Personal Finance

‘I turned my home into a hotel’

finance-pic1

Pikidi Gardens Hotel in Sakwa, Bondo. PHOTO | POOL

Summary

  • The main house is very spacious with three bedrooms, two lounges, a dining area, kitchen, and rooftop terrace, perfect for catching the sunrise.
  • Rural areas have been changing. There has been a lot of real estate growth.
  • Building a hotel in Sakwa, about six to eight hours from Nairobi by road, would have sounded like a far-fetched investment idea, a few years ago.

About 40 minutes from Bondo town, I am ushered into this beautiful home in Sakwa, right on the shores of Lake Victoria. Pikidi Gardens, near Liunda Beach, was once a family home but Dorothy Achieng’ turned it into a hotel, although that was not exactly the game plan.

“When we bought this land around 2015, it was for building our family home,” says Dorothy.

“As we did the construction and got to have a feel of living here, we thought the location was too beautiful to only keep it to our family of five. We started constructing the main house in February 2017 and moved by August 2018. At that time, it was habitable but not finished,” she adds.

In designing the house, Dorothy did not have to shop around for an architect since there were three in the family.

“After visiting the site, seeing its beautiful view of the lake, we asked all the architects in the family to come up with a sketch design that would also take into account the environmental challenges like the heat {because Bondo is known to be a hot region},” explains Dorothy.

Two architects came up with sketches. Her first-born son, Ted, was in his final year of university at the time, and his idea won. His architectural plan was airy and there was cross-ventilation everywhere in the house design.

“I had an office and we polished the plan there, then we got approvals from the county government and I brought it to site and had to ‘babysit’ the project till the end, and we have the house now,” she says.

Nestled in a bush

Designing and constructing the house, she says, was very easy because the builders followed the plan. Landscaping however was not easy because the land was nothing but thick bush.

“You could not even walk to the water because it was so bushy. To get the landscape to a point where you could even have terraces that lead to the lake was an uphill task. I had to work directly with the fundis every day, laying every stone, step, planter...everything. It was exciting but really tedious,” she says.

For building materials, they brought in terracotta tiles from CTM in Nairobi, and the exterior rubble stone walls were from the site itself and the nearby village. They asked villagers to collect what they had in their farms, and when the pile was big enough to transport, the family bought it.

The main house is very spacious with three bedrooms, two lounges, a dining area, kitchen, and rooftop terrace, perfect for catching the sunrise over their signature wet fry tilapia with ghee, brown ugali, and traditionally-prepared vegetables.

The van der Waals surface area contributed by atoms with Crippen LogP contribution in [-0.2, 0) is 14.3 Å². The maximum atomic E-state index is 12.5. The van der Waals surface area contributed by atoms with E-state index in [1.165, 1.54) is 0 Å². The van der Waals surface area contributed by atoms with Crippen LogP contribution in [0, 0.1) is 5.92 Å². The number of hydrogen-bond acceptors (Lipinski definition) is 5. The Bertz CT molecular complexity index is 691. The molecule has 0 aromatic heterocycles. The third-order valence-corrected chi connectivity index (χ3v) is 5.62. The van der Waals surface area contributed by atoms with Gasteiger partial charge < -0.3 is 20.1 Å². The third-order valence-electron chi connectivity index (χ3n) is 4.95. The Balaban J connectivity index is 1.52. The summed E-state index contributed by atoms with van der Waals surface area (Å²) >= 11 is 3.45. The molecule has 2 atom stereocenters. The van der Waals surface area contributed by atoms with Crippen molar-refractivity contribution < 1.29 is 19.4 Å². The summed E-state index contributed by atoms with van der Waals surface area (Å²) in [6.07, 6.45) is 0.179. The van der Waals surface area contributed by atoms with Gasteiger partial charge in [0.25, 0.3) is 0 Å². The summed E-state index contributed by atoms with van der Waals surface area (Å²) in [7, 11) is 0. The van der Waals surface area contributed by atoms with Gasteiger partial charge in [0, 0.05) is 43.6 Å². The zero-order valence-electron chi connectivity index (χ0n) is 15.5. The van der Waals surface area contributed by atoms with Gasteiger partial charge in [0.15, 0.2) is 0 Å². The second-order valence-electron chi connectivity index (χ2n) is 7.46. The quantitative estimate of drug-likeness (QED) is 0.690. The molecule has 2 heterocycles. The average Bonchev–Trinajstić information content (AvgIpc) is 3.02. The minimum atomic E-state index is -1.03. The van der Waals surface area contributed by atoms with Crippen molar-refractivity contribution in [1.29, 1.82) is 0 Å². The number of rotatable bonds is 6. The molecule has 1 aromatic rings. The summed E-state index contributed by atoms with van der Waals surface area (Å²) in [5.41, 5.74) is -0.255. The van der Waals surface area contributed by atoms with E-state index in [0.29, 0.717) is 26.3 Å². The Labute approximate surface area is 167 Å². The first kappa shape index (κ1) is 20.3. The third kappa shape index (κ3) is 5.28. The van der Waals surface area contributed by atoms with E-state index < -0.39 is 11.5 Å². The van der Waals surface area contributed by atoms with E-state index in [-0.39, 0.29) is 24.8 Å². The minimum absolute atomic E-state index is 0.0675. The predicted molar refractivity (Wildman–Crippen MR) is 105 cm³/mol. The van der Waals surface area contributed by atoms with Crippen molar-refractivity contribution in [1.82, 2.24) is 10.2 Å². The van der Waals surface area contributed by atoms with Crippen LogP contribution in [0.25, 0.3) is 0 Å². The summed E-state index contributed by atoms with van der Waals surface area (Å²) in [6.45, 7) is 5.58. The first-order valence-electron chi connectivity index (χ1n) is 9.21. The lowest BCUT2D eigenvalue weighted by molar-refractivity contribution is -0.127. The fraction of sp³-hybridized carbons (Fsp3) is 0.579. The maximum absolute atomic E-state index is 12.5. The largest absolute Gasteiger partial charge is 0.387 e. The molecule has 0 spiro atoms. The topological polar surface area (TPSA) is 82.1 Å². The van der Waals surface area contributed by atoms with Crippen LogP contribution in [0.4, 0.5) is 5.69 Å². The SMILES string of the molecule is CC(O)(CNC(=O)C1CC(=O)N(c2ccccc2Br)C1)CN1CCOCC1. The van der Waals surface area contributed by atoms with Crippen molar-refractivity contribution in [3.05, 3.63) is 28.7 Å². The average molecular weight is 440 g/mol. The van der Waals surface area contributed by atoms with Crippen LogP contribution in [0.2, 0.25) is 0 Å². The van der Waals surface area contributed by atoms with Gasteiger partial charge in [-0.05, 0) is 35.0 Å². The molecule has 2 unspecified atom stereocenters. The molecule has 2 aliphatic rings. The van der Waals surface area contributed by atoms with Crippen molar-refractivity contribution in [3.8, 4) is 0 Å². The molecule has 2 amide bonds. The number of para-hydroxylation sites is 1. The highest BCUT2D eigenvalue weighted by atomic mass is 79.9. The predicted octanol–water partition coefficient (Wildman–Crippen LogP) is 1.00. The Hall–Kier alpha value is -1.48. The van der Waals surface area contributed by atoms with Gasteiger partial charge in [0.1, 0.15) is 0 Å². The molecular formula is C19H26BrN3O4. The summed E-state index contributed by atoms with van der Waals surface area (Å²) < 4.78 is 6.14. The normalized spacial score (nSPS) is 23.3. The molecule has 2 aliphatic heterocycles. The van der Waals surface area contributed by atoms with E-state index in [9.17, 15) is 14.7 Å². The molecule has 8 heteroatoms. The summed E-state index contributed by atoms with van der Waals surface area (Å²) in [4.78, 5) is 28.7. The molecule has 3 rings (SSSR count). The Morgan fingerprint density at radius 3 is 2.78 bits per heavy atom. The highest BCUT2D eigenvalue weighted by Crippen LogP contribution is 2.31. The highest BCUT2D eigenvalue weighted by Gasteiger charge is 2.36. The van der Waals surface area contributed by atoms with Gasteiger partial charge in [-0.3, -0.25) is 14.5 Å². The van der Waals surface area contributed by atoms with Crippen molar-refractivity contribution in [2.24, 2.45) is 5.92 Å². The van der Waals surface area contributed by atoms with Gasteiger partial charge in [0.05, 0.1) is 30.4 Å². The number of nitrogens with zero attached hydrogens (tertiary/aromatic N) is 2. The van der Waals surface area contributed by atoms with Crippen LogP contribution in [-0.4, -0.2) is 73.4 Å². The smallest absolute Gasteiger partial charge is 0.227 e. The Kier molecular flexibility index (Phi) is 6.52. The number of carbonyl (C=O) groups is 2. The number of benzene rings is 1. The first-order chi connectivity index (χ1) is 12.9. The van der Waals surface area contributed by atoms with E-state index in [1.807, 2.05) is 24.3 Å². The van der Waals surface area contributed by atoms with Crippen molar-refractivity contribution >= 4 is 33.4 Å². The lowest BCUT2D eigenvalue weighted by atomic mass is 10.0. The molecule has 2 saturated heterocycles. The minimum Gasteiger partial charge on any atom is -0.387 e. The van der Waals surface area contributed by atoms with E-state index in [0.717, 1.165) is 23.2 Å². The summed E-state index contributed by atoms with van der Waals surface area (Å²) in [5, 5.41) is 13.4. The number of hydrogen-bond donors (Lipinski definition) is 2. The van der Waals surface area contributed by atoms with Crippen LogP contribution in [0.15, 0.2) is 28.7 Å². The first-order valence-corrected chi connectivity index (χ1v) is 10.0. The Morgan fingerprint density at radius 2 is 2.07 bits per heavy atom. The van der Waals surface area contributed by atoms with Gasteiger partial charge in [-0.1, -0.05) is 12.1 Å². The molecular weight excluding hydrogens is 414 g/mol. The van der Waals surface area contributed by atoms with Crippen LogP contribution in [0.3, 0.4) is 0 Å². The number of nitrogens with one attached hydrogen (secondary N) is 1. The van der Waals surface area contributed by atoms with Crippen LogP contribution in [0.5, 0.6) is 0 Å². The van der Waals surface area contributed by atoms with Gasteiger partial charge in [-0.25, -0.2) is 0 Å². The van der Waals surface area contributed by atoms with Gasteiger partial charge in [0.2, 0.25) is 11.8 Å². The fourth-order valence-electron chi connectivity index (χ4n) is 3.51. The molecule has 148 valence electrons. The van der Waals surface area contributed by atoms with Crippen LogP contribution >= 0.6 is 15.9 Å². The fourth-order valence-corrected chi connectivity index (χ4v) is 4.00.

finance-pic2

Living room at Pikidi Gardens. PHOTO | POOL

“We first set up a campsite and we have tents. Right now, we have 12 tents that can accommodate 24 people,” she says.

One year ago, just before she opened her home to staying guests, she built three more detached units; two cottage rooms, and a family cottage which can house up to five people.

“My family is still based in Nairobi, and I’m the one who’s been on the ground to ensure that everything runs smoothly. I’ve been here permanently since the pandemic, and they {family members} come to visit,” she says.

New face in rural areas

Rural areas have been changing. There has been a lot of real estate growth— beautiful homes and apartment blocks where there used to be mud-and-grass thatched houses and small bungalows. In the rural areas, the main draw to the homestays is the unspoiled greenery which is increasingly becoming scarce in cities as trees are cleared to pave way for more and more construction.

In Sakwa, the incredible sunsets over the lake, a plethora of birds that fill the air with songs at dawn, and water which guests can even go swimming or fishing in, is a plus.

Building a hotel in Sakwa, about six to eight hours from Nairobi by road, would have sounded like a far-fetched investment idea, a few years ago.

“We started as a home so it works for us either way,” says Dorothy.

“After deciding to turn it into a hotel, we knew it would take a lot of marketing. What encourages us is that we get a lot of referrals and repeat customers. People get curious when they see it online. They think, ‘this place can’t be in Sakwa’...so they come to confirm that it exists and that we’ve actually built this in the middle of nowhere,” she says, adding that most of her guests are previous residents of Sakwa who now live in Nairobi and come to Pikidi when they are on holiday. Others have been from Rift Valley, especially Eldoret and Kericho.

Dorothy also organises excursions to Ndede Island, a small fishing village. The hotel charges range from Sh3,000 to Sh20,000 per night.

In Luo, the hotel’s name, Pikidi means water and rocks, which speaks to the beautiful topography of the area.

The decor in the house is distinctly African, and the family has plans to turn it into a little museum. In the living room, there are fishermen’s oars, brooms, calabashes as wall art, a nyatiti musical instrument propped under a window, traditional drums, and more items distinct to this part of Kenya.

She turned the home into a hotel one and half years ago but bookings were very low during the pandemic and still are. To keep her staff of seven workers busy, she engages them in other activities such as farming.

“A soon as people know there are such places in rural areas, then more can come and experience the wild beauty of our little spot by the lake,” Dorothy says.